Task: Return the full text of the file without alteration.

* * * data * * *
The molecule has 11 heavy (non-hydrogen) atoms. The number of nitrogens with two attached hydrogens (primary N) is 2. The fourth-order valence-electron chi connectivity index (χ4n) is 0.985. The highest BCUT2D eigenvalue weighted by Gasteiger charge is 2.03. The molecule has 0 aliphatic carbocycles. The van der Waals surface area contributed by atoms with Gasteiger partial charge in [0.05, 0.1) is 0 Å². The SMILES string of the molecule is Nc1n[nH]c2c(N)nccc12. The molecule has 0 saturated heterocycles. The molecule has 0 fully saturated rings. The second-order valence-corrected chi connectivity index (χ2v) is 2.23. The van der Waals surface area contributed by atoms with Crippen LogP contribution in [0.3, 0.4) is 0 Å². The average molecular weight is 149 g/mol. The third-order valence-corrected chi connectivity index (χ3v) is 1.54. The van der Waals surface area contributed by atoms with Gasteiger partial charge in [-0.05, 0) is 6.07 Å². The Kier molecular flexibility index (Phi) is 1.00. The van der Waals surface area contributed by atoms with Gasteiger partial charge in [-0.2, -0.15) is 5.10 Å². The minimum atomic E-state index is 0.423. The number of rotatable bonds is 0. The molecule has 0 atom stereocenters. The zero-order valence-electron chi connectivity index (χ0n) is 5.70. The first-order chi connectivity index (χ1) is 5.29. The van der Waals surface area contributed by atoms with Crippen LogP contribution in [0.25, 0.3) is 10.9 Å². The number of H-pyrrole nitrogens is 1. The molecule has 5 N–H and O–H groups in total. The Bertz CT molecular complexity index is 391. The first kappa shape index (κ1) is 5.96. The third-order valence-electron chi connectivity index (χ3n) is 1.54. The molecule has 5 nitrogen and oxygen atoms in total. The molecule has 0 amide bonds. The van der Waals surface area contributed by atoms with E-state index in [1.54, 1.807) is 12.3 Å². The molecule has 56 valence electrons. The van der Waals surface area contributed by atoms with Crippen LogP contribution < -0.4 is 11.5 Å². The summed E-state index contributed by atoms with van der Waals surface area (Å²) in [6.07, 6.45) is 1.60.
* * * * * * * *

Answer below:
The molecule has 11 heavy (non-hydrogen) atoms. The number of nitrogens with two attached hydrogens (primary N) is 2. The fourth-order valence-electron chi connectivity index (χ4n) is 0.985. The highest BCUT2D eigenvalue weighted by Gasteiger charge is 2.03. The molecule has 0 aliphatic carbocycles. The van der Waals surface area contributed by atoms with Gasteiger partial charge in [0.05, 0.1) is 0 Å². The SMILES string of the molecule is Nc1n[nH]c2c(N)nccc12. The molecule has 0 saturated heterocycles. The molecule has 0 fully saturated rings. The second-order valence-corrected chi connectivity index (χ2v) is 2.23. The van der Waals surface area contributed by atoms with Crippen LogP contribution in [0.3, 0.4) is 0 Å². The average molecular weight is 149 g/mol. The third-order valence-corrected chi connectivity index (χ3v) is 1.54. The van der Waals surface area contributed by atoms with Gasteiger partial charge in [-0.05, 0) is 6.07 Å². The Kier molecular flexibility index (Phi) is 1.00. The van der Waals surface area contributed by atoms with Gasteiger partial charge in [-0.2, -0.15) is 5.10 Å². The minimum atomic E-state index is 0.423. The number of rotatable bonds is 0. The molecule has 0 atom stereocenters. The zero-order valence-electron chi connectivity index (χ0n) is 5.70. The first-order chi connectivity index (χ1) is 5.29. The van der Waals surface area contributed by atoms with Crippen LogP contribution in [0.25, 0.3) is 10.9 Å². The number of H-pyrrole nitrogens is 1. The molecule has 5 N–H and O–H groups in total. The Bertz CT molecular complexity index is 391. The first kappa shape index (κ1) is 5.96. The third-order valence-electron chi connectivity index (χ3n) is 1.54. The molecule has 5 nitrogen and oxygen atoms in total. The molecule has 0 amide bonds. The van der Waals surface area contributed by atoms with E-state index in [1.54, 1.807) is 12.3 Å². The molecule has 56 valence electrons. The van der Waals surface area contributed by atoms with Crippen LogP contribution < -0.4 is 11.5 Å². The summed E-state index contributed by atoms with van der Waals surface area (Å²) in [6.07, 6.45) is 1.60.